Now Be Here: Siobhan McClure #264
Feeling inspired after attending the historic event Now Be Here at Hauser Wirth & Schimmel. My goal is to feature every artist that attended, one artist a day. Considering the number of artists that showed up, this will take me two years to complete. I am looking forward to getting to know the work of each and every artist!
Your inspiration for the day- Now Be Here edition: Siobhan McClure
I am a storyteller. As a child, I moved frequently back and forth across the USA and back and forth across the Atlantic. This left me with a constant sense of dislocation and transience which is, in part, why I live in LA (a city that is in flux) and why I create tales of disruptive change and disorder. Growing up with fluctuating worldviews, I now constantly question visual and social perception. I am also profoundly aware of the shrinking scale of our planet in terms of communication and the interconnectedness of our actions; for we live in a world of multiple points-of-view yet often operate as if there was only one point-of-view. I despair that the rules or systems of society have become more important than those they were intended to serve. This has led me to play with the rules of perspective and observation. In my last series “In the Time of Water”, I explored what is solid and what is illusion. My current series “Passage” is an outgrowth of that. The future is dark. The old order altogether lost.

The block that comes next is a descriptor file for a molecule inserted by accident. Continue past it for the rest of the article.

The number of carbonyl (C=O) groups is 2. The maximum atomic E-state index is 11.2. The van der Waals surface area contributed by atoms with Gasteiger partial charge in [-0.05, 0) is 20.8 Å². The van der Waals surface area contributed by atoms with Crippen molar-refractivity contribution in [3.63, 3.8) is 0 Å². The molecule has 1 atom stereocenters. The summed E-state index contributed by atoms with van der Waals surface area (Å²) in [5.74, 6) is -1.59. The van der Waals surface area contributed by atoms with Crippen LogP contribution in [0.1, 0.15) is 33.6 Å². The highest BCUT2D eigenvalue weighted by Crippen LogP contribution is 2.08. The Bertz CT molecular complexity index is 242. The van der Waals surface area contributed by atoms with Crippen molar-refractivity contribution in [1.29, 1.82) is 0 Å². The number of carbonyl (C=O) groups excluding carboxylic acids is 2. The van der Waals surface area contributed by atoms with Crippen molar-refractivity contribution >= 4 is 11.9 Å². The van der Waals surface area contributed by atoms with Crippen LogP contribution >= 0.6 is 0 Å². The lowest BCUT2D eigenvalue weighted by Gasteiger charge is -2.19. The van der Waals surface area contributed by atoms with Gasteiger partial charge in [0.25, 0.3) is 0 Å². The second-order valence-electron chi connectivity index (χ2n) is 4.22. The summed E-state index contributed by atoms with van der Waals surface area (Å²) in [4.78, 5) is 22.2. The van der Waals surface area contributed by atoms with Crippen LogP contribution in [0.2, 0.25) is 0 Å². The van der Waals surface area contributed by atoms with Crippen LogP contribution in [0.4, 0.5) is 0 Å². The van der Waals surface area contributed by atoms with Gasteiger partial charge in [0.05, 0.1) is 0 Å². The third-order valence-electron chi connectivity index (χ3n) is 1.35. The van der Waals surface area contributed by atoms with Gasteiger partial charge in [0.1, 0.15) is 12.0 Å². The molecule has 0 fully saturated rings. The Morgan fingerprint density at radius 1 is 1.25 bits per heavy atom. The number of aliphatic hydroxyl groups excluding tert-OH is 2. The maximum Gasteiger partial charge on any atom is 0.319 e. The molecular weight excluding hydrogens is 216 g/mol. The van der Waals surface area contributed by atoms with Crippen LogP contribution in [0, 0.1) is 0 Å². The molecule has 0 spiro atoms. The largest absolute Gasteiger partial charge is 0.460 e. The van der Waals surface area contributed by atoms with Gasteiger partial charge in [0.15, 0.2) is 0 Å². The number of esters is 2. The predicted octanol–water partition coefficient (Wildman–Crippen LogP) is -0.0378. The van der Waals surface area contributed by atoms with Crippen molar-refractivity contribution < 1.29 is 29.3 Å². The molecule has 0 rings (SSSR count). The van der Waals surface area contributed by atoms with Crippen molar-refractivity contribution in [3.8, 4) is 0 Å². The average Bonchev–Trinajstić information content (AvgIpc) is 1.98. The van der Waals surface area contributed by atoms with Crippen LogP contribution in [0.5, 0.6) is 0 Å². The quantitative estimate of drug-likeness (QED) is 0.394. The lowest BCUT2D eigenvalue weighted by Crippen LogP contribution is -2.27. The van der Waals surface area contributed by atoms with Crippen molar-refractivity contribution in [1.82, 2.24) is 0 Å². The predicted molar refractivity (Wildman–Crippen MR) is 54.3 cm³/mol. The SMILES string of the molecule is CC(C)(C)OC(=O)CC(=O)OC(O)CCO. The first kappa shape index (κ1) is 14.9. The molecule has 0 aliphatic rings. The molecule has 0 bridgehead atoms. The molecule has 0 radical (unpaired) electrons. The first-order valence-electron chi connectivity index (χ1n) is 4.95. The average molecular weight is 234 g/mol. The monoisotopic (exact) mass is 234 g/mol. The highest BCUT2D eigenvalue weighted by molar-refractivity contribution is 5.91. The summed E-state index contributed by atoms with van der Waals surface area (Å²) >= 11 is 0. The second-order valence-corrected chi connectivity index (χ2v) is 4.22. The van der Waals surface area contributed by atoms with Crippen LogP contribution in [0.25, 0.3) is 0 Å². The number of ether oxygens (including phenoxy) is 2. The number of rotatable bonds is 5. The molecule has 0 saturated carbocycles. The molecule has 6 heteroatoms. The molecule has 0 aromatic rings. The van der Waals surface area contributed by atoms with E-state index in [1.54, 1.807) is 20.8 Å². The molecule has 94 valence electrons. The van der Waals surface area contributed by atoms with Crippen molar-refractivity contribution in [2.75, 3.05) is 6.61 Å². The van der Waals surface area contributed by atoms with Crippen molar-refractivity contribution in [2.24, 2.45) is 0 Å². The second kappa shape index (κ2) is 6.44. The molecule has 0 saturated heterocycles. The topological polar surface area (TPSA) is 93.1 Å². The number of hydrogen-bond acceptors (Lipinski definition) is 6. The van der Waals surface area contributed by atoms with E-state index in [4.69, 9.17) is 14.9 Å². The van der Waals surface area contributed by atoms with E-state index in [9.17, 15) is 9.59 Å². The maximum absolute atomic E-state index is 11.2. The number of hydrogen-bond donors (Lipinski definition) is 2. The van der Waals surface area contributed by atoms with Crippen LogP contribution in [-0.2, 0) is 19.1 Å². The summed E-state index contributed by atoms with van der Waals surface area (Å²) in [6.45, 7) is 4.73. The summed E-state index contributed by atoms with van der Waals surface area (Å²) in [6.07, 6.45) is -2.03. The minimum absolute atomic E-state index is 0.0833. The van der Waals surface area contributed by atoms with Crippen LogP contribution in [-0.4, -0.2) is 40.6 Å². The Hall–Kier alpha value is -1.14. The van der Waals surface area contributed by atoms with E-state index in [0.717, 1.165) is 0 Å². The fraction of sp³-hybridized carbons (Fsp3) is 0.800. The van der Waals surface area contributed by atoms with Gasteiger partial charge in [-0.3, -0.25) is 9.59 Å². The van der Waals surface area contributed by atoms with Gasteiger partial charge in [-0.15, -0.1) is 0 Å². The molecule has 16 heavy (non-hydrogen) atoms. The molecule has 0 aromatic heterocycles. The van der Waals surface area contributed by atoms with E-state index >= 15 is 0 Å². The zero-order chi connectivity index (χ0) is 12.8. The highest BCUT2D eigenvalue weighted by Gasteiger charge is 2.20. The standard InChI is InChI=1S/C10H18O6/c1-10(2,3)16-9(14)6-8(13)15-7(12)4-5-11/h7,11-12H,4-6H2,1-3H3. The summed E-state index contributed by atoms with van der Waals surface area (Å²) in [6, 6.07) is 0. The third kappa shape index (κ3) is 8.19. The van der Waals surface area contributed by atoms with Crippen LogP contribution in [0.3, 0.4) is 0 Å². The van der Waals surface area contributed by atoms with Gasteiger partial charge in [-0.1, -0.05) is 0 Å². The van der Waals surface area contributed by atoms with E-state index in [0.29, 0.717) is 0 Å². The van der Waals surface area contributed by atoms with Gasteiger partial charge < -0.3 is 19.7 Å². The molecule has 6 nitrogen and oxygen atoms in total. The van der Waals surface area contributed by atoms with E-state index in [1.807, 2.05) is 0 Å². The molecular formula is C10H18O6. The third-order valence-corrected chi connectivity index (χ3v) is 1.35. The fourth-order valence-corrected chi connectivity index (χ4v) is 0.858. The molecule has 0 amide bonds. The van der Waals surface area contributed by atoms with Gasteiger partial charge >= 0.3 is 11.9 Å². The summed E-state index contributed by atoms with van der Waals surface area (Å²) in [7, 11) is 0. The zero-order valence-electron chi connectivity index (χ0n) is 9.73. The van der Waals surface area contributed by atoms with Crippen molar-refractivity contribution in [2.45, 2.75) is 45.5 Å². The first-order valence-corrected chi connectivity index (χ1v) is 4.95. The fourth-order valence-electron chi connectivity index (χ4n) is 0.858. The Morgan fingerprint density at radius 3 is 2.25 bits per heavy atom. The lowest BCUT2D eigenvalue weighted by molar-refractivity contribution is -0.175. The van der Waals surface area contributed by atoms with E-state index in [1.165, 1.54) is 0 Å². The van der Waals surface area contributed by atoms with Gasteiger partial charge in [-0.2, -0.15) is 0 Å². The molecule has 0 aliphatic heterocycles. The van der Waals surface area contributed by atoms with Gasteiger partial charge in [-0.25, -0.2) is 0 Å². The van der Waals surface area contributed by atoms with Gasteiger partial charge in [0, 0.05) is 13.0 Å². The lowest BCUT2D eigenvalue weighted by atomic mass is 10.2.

As for process, I begin my narratives with drawings (followed by glaze paintings of the same scale) and conclude with small paper sculptures. Separate but interconnected, the drawings, paintings, and sculptures provide alternative views of each story. Still, at the center of my studio practice are the oil paintings whose surfaces I encode with a combination of personal and public symbols that are influenced by European, Persian, and Indian illuminated manuscripts as well as by the panel paintings of the Northern Renaissance. The visual complexities of these artistic traditions (combining the mundane and the miraculous to tell instructive tales) guide me. Just as I cannot completely decode many of the works I admire, I do not worry if my paintings can be completely decoded by all. I am happy if the big themes are understood. Visual language has its own flow. The meaning takes time to rise to the surface.
Huffington Post– Peter Frank
Huffington Post– Shana Nys Dambrot
Now Be Here NY Times